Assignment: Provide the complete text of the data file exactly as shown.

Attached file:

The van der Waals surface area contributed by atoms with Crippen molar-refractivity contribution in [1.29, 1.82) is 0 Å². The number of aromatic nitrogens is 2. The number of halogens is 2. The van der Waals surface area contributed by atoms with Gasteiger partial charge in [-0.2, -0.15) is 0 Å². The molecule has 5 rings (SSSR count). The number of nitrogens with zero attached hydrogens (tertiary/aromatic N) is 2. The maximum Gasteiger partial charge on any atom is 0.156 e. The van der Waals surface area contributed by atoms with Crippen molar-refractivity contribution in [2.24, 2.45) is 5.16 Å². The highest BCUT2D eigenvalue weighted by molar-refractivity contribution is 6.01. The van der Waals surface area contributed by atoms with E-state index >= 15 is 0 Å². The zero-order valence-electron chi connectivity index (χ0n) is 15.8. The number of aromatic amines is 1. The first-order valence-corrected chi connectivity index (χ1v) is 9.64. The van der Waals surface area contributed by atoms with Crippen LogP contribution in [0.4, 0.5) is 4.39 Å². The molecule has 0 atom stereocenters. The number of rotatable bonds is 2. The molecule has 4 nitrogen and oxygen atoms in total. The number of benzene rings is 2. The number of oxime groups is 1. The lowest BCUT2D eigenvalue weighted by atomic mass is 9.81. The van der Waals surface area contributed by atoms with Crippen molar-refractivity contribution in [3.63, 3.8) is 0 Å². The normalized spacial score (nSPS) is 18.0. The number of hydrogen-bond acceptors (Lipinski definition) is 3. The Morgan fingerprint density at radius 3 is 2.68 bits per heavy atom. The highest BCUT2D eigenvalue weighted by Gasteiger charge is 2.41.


The van der Waals surface area contributed by atoms with Crippen molar-refractivity contribution in [1.29, 1.82) is 0 Å². The number of aromatic nitrogens is 2. The number of halogens is 2. The van der Waals surface area contributed by atoms with Gasteiger partial charge in [-0.2, -0.15) is 0 Å². The molecule has 5 rings (SSSR count). The number of nitrogens with zero attached hydrogens (tertiary/aromatic N) is 2. The maximum Gasteiger partial charge on any atom is 0.156 e. The van der Waals surface area contributed by atoms with Crippen molar-refractivity contribution in [2.24, 2.45) is 5.16 Å². The highest BCUT2D eigenvalue weighted by molar-refractivity contribution is 6.01. The van der Waals surface area contributed by atoms with E-state index >= 15 is 0 Å². The zero-order valence-electron chi connectivity index (χ0n) is 15.8. The number of aromatic amines is 1. The first-order valence-corrected chi connectivity index (χ1v) is 9.64. The van der Waals surface area contributed by atoms with Crippen LogP contribution in [0.4, 0.5) is 4.39 Å². The molecule has 0 atom stereocenters. The number of rotatable bonds is 2. The molecule has 4 nitrogen and oxygen atoms in total. The number of benzene rings is 2. The number of oxime groups is 1. The lowest BCUT2D eigenvalue weighted by atomic mass is 9.81. The van der Waals surface area contributed by atoms with Crippen molar-refractivity contribution in [3.63, 3.8) is 0 Å². The normalized spacial score (nSPS) is 18.0. The number of hydrogen-bond acceptors (Lipinski definition) is 3. The Morgan fingerprint density at radius 3 is 2.68 bits per heavy atom. The highest BCUT2D eigenvalue weighted by Gasteiger charge is 2.41.